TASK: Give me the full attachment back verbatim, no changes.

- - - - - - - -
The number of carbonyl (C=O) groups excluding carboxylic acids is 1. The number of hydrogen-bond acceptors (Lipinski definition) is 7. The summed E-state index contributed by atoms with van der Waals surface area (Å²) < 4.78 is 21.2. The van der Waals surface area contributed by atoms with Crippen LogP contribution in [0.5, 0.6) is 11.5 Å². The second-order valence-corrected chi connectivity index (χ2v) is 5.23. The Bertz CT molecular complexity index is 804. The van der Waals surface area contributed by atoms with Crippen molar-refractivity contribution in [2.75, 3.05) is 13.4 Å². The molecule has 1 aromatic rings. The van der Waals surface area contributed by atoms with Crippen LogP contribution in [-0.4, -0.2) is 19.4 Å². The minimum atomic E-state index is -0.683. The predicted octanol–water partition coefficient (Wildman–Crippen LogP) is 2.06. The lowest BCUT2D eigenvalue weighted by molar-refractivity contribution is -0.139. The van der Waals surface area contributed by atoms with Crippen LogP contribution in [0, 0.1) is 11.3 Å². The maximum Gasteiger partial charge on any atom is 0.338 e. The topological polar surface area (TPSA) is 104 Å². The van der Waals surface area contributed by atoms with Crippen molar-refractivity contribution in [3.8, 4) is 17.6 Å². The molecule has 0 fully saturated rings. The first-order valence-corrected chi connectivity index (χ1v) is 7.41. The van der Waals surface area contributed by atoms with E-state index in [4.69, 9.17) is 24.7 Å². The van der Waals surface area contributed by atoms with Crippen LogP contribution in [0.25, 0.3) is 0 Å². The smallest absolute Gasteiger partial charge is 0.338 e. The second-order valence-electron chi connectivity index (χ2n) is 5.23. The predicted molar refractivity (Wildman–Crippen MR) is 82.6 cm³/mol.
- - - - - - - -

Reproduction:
The number of carbonyl (C=O) groups excluding carboxylic acids is 1. The number of hydrogen-bond acceptors (Lipinski definition) is 7. The summed E-state index contributed by atoms with van der Waals surface area (Å²) < 4.78 is 21.2. The van der Waals surface area contributed by atoms with Crippen LogP contribution in [0.5, 0.6) is 11.5 Å². The second-order valence-corrected chi connectivity index (χ2v) is 5.23. The Bertz CT molecular complexity index is 804. The van der Waals surface area contributed by atoms with Crippen molar-refractivity contribution in [2.75, 3.05) is 13.4 Å². The molecule has 1 aromatic rings. The van der Waals surface area contributed by atoms with Crippen LogP contribution in [-0.4, -0.2) is 19.4 Å². The minimum atomic E-state index is -0.683. The predicted octanol–water partition coefficient (Wildman–Crippen LogP) is 2.06. The lowest BCUT2D eigenvalue weighted by molar-refractivity contribution is -0.139. The van der Waals surface area contributed by atoms with Crippen LogP contribution in [0, 0.1) is 11.3 Å². The maximum Gasteiger partial charge on any atom is 0.338 e. The topological polar surface area (TPSA) is 104 Å². The van der Waals surface area contributed by atoms with Crippen molar-refractivity contribution in [3.8, 4) is 17.6 Å². The molecule has 0 fully saturated rings. The first-order valence-corrected chi connectivity index (χ1v) is 7.41. The van der Waals surface area contributed by atoms with E-state index in [4.69, 9.17) is 24.7 Å². The van der Waals surface area contributed by atoms with Crippen LogP contribution in [0.25, 0.3) is 0 Å². The smallest absolute Gasteiger partial charge is 0.338 e. The second-order valence-electron chi connectivity index (χ2n) is 5.23. The predicted molar refractivity (Wildman–Crippen MR) is 82.6 cm³/mol.